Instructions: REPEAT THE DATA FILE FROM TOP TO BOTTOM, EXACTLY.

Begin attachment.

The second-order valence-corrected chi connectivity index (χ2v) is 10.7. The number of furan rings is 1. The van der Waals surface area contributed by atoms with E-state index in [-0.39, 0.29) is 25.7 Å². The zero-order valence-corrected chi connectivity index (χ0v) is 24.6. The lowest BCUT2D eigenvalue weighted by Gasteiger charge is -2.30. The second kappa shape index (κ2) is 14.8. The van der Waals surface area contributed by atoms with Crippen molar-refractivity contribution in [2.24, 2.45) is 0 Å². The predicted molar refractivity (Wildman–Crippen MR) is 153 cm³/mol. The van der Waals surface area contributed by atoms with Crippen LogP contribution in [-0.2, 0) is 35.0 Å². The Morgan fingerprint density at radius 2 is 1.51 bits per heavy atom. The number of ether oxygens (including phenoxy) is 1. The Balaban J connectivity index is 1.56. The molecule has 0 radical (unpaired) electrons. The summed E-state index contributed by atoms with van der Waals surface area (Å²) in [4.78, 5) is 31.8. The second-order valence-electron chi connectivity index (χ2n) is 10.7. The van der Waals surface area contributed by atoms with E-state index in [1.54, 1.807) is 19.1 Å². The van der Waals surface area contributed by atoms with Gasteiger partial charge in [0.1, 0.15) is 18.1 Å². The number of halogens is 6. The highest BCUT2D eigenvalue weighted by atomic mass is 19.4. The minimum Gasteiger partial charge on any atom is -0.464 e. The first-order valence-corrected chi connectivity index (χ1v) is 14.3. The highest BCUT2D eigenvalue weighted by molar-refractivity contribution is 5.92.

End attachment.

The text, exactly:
The second-order valence-corrected chi connectivity index (χ2v) is 10.7. The number of furan rings is 1. The van der Waals surface area contributed by atoms with E-state index in [-0.39, 0.29) is 25.7 Å². The zero-order valence-corrected chi connectivity index (χ0v) is 24.6. The lowest BCUT2D eigenvalue weighted by Gasteiger charge is -2.30. The second kappa shape index (κ2) is 14.8. The van der Waals surface area contributed by atoms with Crippen molar-refractivity contribution in [2.24, 2.45) is 0 Å². The predicted molar refractivity (Wildman–Crippen MR) is 153 cm³/mol. The van der Waals surface area contributed by atoms with Crippen LogP contribution in [-0.2, 0) is 35.0 Å². The Morgan fingerprint density at radius 2 is 1.51 bits per heavy atom. The number of ether oxygens (including phenoxy) is 1. The Balaban J connectivity index is 1.56. The molecule has 0 radical (unpaired) electrons. The summed E-state index contributed by atoms with van der Waals surface area (Å²) in [4.78, 5) is 31.8. The second-order valence-electron chi connectivity index (χ2n) is 10.7. The van der Waals surface area contributed by atoms with E-state index in [1.54, 1.807) is 19.1 Å². The van der Waals surface area contributed by atoms with Gasteiger partial charge in [0.1, 0.15) is 18.1 Å². The number of halogens is 6. The highest BCUT2D eigenvalue weighted by atomic mass is 19.4. The minimum Gasteiger partial charge on any atom is -0.464 e. The first-order valence-corrected chi connectivity index (χ1v) is 14.3. The highest BCUT2D eigenvalue weighted by molar-refractivity contribution is 5.92.